Rep. Abigail Spanberger visited the mountains of Madison County, a new part of the 7th District, Thursday for a roundtable discussion with Piedmont area farmers at Graves Mountain Lodge, as lawmakers in Washington lay out priorities for the 2023 Farm Bill.
Topics of focus during the 90-minute program included farmers getting blamed for climate change, too much red tape in federal conservation programs, penicillin shortages and farmland preservation for the next generation.
The Democratic congresswoman in Republican territory heard feedback on maintaining federally subsidized crop insurance as well as giving grant award dollars upfront and not on the back end of conservation projects.
The third-term congresswoman received a relatively warm reception among the several dozen in attendance in one of her first official visits as representative for Madison County. Board of Supervisors Chairman Clay Jackson introduced her.
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Madison and Greene, rural farming locales, became part of Spanberger’s area last year through regular redistricting, and are the westernmost counties in the district that stretches east to Caroline.
Madison voters easily picked Spanberger’s opponent, conservative Yesli Vega, with 64% of ballots cast in the November election.
The 7th District also now includes part of Prince William County, an urban population center where Spanberger established an office and received nearly 68% of votes cast in November.
During the meeting, Spanberger received a “Friend of Farm Bureau Award” for work on behalf of the Virginia agricultural industry in the U.S. House.
Ben Rowe, national affairs coordinator with Virginia Farm Bureau, made the presentation, saying Spanberger has always been there for farmers since the very beginning.
Reauthorized every five years, the Farm Bill touches every facet of agriculture and forestry, paying for programs on ground, as well as education, Rowe said.
A large portion of bill is dedicated to nutrition, he added. As a member of the U.S. House Agriculture Committee, Spanberger will play an integral part in developing the legislation, Rowe said.
She is the only member from Virginia on the committee and a ranking member of the Conservation, Research and Biotechnology subcommittee and on the Livestock, Dairy and Poultry subcommittee.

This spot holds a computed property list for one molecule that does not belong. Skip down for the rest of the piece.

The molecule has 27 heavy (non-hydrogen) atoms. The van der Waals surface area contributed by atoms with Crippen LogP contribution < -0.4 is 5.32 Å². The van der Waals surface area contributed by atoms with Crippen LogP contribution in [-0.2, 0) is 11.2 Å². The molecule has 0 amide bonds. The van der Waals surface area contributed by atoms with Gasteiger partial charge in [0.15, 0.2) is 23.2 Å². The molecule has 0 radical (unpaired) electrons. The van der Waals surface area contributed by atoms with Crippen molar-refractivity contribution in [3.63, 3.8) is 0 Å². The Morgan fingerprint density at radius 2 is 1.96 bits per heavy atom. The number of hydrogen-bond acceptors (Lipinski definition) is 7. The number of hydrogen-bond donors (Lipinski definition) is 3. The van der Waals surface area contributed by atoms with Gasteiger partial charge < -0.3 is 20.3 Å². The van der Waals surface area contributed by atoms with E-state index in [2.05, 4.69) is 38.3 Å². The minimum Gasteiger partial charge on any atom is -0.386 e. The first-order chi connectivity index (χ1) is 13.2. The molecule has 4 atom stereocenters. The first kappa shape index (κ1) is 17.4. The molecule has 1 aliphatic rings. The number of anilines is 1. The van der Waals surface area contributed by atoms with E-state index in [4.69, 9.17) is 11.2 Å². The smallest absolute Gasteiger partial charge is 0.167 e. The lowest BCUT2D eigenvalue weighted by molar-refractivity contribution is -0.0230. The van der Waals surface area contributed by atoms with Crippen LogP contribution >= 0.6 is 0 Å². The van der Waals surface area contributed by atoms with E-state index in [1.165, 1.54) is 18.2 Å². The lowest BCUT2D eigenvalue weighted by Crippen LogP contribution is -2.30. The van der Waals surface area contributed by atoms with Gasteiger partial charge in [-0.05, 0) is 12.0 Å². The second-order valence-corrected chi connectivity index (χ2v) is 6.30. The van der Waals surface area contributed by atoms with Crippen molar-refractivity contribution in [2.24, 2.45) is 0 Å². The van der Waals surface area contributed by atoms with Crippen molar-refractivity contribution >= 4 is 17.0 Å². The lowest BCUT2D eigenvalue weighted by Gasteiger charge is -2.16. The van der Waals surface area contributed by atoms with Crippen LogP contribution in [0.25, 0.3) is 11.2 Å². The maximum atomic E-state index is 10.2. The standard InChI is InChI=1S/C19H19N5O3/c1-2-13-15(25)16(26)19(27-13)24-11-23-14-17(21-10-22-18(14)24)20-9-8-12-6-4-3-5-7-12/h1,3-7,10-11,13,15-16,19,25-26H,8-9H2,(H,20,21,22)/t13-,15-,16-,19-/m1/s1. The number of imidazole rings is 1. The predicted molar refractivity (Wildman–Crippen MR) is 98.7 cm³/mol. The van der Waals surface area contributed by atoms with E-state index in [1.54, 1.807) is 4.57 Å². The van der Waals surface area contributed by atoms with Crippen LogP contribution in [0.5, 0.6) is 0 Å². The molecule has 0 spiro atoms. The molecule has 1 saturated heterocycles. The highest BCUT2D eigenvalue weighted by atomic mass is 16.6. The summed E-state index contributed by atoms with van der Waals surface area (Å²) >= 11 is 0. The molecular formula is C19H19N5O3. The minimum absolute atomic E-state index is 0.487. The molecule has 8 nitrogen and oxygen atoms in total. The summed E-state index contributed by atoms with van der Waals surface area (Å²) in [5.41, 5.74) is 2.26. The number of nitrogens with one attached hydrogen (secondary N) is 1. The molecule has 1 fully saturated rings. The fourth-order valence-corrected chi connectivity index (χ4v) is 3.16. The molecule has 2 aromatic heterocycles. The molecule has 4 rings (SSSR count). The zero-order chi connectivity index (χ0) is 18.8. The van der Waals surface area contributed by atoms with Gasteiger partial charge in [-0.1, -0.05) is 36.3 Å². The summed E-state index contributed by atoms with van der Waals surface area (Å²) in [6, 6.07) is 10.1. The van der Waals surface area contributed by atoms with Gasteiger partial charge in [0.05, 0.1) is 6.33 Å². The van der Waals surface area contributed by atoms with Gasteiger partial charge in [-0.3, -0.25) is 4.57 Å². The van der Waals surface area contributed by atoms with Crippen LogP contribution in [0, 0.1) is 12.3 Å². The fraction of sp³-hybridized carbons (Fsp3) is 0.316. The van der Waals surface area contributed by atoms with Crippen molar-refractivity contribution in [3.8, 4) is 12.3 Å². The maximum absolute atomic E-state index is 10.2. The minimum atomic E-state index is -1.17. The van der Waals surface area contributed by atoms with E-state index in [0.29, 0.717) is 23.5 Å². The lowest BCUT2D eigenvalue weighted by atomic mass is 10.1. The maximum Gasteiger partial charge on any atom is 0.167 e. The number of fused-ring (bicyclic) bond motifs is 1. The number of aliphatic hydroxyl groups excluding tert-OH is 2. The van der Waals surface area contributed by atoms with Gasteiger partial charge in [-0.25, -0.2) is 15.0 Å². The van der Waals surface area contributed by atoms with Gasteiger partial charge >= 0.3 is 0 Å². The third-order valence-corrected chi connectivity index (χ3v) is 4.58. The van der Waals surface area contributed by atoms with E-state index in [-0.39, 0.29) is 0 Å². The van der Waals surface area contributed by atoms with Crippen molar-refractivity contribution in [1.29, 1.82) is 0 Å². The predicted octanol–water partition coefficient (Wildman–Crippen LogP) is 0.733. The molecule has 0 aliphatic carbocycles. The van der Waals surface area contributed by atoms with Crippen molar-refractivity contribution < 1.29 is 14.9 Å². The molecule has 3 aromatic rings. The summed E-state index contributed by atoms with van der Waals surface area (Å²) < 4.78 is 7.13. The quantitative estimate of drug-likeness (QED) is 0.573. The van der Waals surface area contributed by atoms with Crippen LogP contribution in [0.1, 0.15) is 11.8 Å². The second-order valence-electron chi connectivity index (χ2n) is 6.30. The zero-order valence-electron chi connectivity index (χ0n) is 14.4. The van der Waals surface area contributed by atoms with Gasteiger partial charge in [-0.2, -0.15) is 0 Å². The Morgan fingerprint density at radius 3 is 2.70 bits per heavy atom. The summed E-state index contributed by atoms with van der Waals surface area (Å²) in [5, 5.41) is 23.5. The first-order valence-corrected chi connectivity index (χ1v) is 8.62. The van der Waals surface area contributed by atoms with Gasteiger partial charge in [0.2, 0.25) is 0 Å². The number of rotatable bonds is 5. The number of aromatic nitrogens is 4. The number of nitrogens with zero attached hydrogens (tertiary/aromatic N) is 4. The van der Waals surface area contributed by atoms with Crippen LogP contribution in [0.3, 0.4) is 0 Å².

“I have no background in agriculture,” Spanberger said. “I used to be an intelligence officer, but I love everything I do with the work on the committee … I am a blank slate and advocate for the things that matter to you.”
Spanberger said it was an absolute pleasure to meet in the new part of her district and takes her role advocating in Congress for Virginia farmers seriously. Agriculture is the No. 1 private industry in Virginia, tourism No. 2 and forestry No. 3, she said.
The 2023 Farm Bill, an omnibus package of federal funding for agriculture across the nation, is the first she’s worked on and a majority priority, Spanberger said. It will focus on continued participation by farmers in voluntary conservation programs as well as biotechnology and research.
“There’s a lot of differences between Texas agriculture and Virginia agriculture so making sure family farms and needs of district are represented,” she said.
Spanberger said she has toured farms around Virginia where they talked about cover crops, rotational grazing, upfront investments and the benefits of federal dollars to use conservation related practices.
Culpeper County Supervisor Susan Gugino, a Stevensburg poultry farmer, described her experience applying for conservation grants for these practices, saying she had to spend thousands upfront before she received any federal funding.
“To have to carry the debt for smaller farmers who don’t have large lines of credit puts a struggle on them,” she said.
Gugino said she likes that the programs are voluntary, but that the paperwork involved to apply is too lengthy and the access to funding, if approved, comes “way later.”
The Stevensburg Supervisor also mentioned supply chain issues related to access to antibiotics for her poultry flock. Her farm’s integrator cannot get penicillin — causing bird loss — following a reported fire at plant in China, Gugino said. A livestock veterinarian in attendance said she experienced a shortage of lidocaine.
Spanberger responded she would dig into the funding structures of conservation programs. She added penicillin is not produced in the U.S. and is primarily sourced from China or India.
It’s a major issue for large scale national security for the human population and certainly from a livestock perspective, Spanberger agreed.
Climate change will be part of the Farm Bill, one local young farmer acknowledged with trepidation.
“Barriers to agriculture (in) climate change will part of the Farm Bill that scares me to death,” said Coty Goodwin, a fifth generation farmer with Grandview Dairy, outside of Gordonsville in Orange County.
“You hear talk about it—agriculture is such a great percentage of climate change emissions, blame it on agriculture when really we are the carbon sequestration of the world … anything you can do to support farmers in our efforts of what we have done … day to day basics to help mitigate what goes on with climate change … we don’t want to see more mandates.”